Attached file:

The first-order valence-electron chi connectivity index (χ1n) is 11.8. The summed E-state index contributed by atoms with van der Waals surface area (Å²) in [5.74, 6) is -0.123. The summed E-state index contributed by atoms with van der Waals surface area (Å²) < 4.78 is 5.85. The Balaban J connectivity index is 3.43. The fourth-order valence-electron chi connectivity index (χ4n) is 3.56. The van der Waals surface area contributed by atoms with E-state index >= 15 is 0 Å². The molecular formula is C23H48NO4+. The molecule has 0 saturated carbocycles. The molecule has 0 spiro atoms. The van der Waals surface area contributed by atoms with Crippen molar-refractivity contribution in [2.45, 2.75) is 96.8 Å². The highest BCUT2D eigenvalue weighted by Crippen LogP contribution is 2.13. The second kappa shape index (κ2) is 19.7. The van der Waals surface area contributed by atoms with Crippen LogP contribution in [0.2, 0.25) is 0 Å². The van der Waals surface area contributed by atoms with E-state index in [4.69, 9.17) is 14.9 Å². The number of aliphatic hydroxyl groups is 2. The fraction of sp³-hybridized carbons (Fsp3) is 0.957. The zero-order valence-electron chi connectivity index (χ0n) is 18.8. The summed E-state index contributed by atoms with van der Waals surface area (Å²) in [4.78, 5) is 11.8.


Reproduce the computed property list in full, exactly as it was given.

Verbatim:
The first-order valence-electron chi connectivity index (χ1n) is 11.8. The summed E-state index contributed by atoms with van der Waals surface area (Å²) in [5.74, 6) is -0.123. The summed E-state index contributed by atoms with van der Waals surface area (Å²) < 4.78 is 5.85. The Balaban J connectivity index is 3.43. The fourth-order valence-electron chi connectivity index (χ4n) is 3.56. The van der Waals surface area contributed by atoms with E-state index >= 15 is 0 Å². The molecular formula is C23H48NO4+. The molecule has 0 saturated carbocycles. The molecule has 0 spiro atoms. The van der Waals surface area contributed by atoms with Crippen molar-refractivity contribution in [2.45, 2.75) is 96.8 Å². The highest BCUT2D eigenvalue weighted by Crippen LogP contribution is 2.13. The second kappa shape index (κ2) is 19.7. The van der Waals surface area contributed by atoms with Crippen LogP contribution in [0.2, 0.25) is 0 Å². The van der Waals surface area contributed by atoms with E-state index in [4.69, 9.17) is 14.9 Å². The number of aliphatic hydroxyl groups is 2. The fraction of sp³-hybridized carbons (Fsp3) is 0.957. The zero-order valence-electron chi connectivity index (χ0n) is 18.8. The summed E-state index contributed by atoms with van der Waals surface area (Å²) in [4.78, 5) is 11.8.